Tobacco use includes cigarettes, cigars, pipes and smokeless tobacco (chewing or snuff). Tobacco smoke from cigarettes, cigars and pipe smoking can cause cancers in the mouth or throat, as well as other organs in the body. In addition, pipe smoking can cause a higher number of lip cancers due to the pipestem contact with the lips.
Smokeless or chewing tobacco is particularly harmful to the mouth and is associated with cancers of the cheek, gums and inner surface of the lips. Smokeless tobacco increases the risk of these cancers by 50 times as the harmful components have direct contact with the linings of the mouth. The cancer associated with smokeless tobacco often starts as leukoplakia or erythroplakia, which appear as abnormal white or red patches in the mouth
Secondhand smoke, also known as environmental tobacco smoke (ETS), may contribute to the development of oral cancers. When nonsmokers are exposed to secondhand smoke, they can absorb nicotine and other chemicals similar to the smokers. The greater the exposure to secondhand smoke, the higher the level of compounds in the body. There are no specific statistics about the risk of oral cancers due to secondhand smoke exposure.
Alcohol use is the second strongest link to oral and throat cancers. Scientists are unsure if alcohol directly damages the DNA, but research has shown that alcohol increases the penetration of many DNA–damaging chemicals into the cells. This is one reason why tobacco and alcohol use together cause such a large amount of DNA damage.
The ACS estimates that 75 to 80 percent of all patients with oral and oropharyngeal cancer drink excessive amounts of alcohol. These cancers are about 6 times more common in drinkers than nondrinkers.
When alcohol and tobacco use are combined, the risks of developing oral cancer varies according to the:
- Amount and type of tobacco use
- Length of time of smoking or smokeless tobacco
- Amount of alcohol consumption
- Duration of alcohol use
- Combination of smoking and drinking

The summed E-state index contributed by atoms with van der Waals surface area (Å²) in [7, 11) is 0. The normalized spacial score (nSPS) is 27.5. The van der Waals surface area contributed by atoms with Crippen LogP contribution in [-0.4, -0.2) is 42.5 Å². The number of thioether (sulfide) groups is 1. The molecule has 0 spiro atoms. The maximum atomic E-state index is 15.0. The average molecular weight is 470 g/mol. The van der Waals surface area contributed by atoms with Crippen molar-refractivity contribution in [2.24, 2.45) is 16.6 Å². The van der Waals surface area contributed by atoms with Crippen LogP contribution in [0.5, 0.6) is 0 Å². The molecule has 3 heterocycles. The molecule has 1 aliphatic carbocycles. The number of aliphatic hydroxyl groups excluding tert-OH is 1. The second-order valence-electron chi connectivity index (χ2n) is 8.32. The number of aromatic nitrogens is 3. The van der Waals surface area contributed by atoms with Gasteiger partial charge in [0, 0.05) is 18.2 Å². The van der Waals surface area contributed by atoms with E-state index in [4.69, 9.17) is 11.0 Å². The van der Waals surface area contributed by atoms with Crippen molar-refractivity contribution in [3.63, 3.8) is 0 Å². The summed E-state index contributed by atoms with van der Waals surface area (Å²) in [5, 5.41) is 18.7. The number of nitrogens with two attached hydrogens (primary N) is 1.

There are other risk factors for lip and mouth cancers, including:
- Sun exposure. Prolonged exposure to the sun increases the risk of lip cancers, especially on the lower lip. The ACS estimates that more than 30 percent of people with cancers of the lip have occupations associated with significant outdoor exposure.
- Mouth irritation. Poorly fitting dentures that cause long–term irritation of the lining is thought to be a risk factor for oral cancer. Poorly fitting dentures may allow causative cancer agents, such as alcohol and tobacco particles, to be trapped under them. Research studies, however, have not shown an increase in oral cancers between denture wearers and non-denture wearers. In addition, some studies have found individuals, particularly men, with chronic gum may have a higher risk of tongue cancer.
- Poor nutrition. A diet low in fruits and vegetables may increase the risk of developing cancer in the oral cavity and oropharynx. Without fruits and vegetables, the cells are deprived of the nutrients that help keep them healthy.
- Human papillomavirus (HPV) infection. Papillomaviruses are a large group of related viruses, some of which have a role in causing cancer. One type of HPV is thought to be linked to oral cancers in about 20 percent of the people. People with HPV are less likely to be smokers and drinkers and have a better prognosis for recovery from oral cancer, according to the ACS.
- Immune system suppression. For reasons that are not clear, individuals who are taking immunosuppressive drugs are more at risk for oral and oropharyngeal cancers. These drugs are taken to treat immune system diseases or to prevent the rejection of a transplanted organ.
- Industrial exposures. Inhalation of industrial elements, such as wood and nickel dust, may contribute to the development oral cancers. Although exposure is mostly linked to cancer of the nose and throat, some oral cancers may result from these elements.
- Radiation. Radiation to the head and neck can increase the risk of oral and throat cancer, particularly for the salivary glands. The radiation exposure can come from diagnostic x-rays or radiation therapy for medical conditions.
Signs and symptoms of oral cancers
Signs and symptoms of mouth and lip cancers vary depending on the location of the cancer. The onset and severity of the symptoms also vary with the cancer site. For the majority of individuals, the symptoms gradually appear over time as the cancer cells grow at the site of origin. Lip cancers may be detected earlier than oral cancers because of the visibility.
Many oral cancers are not detected until the symptoms become more advanced. In some cases, a dentist may notice a problem during a regular dental examination. When detected early, squamous cell cancers can usually be successfully treated. Some conditions may indicate a cancerous or precancerous condition, such as: